Long Term Exposure To Pesticides May Be Linked To Dementia
Neurobehavioral effects of long term exposure to pesticides: Results from the 4-year follow up of the PHYTONER study
Long term exposure to pesticides may be linked to the development of dementia, suggests research published online in Occupational and Environmental Medicine.
The authors base their findings on 614 vineyard workers in South West France whose intellectual capacity was monitored for up to six years as part of the PHYTONER study.
This aims to track the impact of pesticides on the cognitive abilities of people in their 40s and 50s who have worked for at least 20 years in the agricultural sector.
Levels of exposure to pesticides were based on job calendars and categorised as ‘directly exposed’ (mixing or applying pesticides, cleaning or repairing spraying equipment); ‘certainly indirectly exposed’ (contact with treated plants); ‘possibly indirectly exposed’ (work in buildings, offices, cellars); and ‘not exposed’ if they had done none of the above.
Just under 1000 workers enrolled in the study between 1997 and 1998, 614 of whom were monitored between 2001 and 2003. On both occasions they completed a questionnaire and nine “neurobehavioural” tests designed to measure memory and recall; language retrieval and verbal skills; and reaction time speeds.
One in five had never been exposed to pesticides as part of their job; over half had been directly exposed, and the remainder had been possibly or certainly indirectly exposed.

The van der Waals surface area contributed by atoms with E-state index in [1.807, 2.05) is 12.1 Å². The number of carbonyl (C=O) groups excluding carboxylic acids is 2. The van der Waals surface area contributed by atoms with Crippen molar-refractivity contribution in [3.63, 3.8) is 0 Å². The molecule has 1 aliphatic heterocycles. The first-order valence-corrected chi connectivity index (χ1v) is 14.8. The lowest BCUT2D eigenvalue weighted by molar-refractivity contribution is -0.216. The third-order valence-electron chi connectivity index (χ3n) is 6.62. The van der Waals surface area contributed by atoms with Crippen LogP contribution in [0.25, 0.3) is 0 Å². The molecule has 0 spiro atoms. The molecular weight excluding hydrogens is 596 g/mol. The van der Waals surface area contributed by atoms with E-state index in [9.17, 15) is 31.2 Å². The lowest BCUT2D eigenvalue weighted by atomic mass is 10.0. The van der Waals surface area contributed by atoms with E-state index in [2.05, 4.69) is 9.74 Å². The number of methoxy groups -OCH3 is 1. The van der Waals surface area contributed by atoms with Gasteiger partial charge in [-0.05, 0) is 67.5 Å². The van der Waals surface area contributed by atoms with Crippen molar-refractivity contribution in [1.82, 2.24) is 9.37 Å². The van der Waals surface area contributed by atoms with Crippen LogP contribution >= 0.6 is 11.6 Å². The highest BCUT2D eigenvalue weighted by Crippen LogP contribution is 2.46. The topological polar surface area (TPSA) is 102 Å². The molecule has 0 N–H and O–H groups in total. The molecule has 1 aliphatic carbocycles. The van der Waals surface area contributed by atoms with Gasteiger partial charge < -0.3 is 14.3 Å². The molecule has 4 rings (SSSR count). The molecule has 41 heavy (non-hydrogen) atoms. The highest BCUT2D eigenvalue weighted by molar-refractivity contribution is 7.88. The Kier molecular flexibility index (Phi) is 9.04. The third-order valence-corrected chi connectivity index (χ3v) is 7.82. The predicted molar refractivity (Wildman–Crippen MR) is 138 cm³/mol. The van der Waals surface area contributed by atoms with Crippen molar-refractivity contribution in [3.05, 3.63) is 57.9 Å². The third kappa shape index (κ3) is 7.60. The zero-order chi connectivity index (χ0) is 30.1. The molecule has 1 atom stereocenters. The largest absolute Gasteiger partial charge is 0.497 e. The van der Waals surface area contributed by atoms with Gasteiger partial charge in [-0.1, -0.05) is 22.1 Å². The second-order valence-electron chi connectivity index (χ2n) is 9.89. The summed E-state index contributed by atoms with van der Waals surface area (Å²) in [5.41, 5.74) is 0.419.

Not unexpectedly, lower scores in some or all of the cognitive tests were associated with older age, lower levels of education, excessive alcohol intake, depression, and drug-taking on both occasions.
Around a fifth to half of the workers obtained higher scores in some of the tests; 15% to half obtained lower test scores over time, depending on the test.
But with the exception of two of the nine tests, those who had been exposed to pesticides were the most likely to perform worse second time around.
These workers were up to five times as likely to obtain lower test scores on both occasions, and they were twice as likely to register a drop of two points in the mini mental state exam (MMSE) – the initial test frequently used to determine if a person has dementia.
This decline in MMSE score “is particularly striking in view of the short duration of follow up and the relatively young age of the participants,” say the authors, who add that previous research has already reported an association between pesticide exposure and poor performance for several of the tests used in this study.
“The mild impairment we observed raises the question of the potentially higher risks of injury in this population and also of the possible evolution towards neurodegenerative diseases such as Alzheimer’s disease or other dementias,” they say.
And they add: “Numerous studies have shown that low cognitive performances are associated with risk of dementia.”
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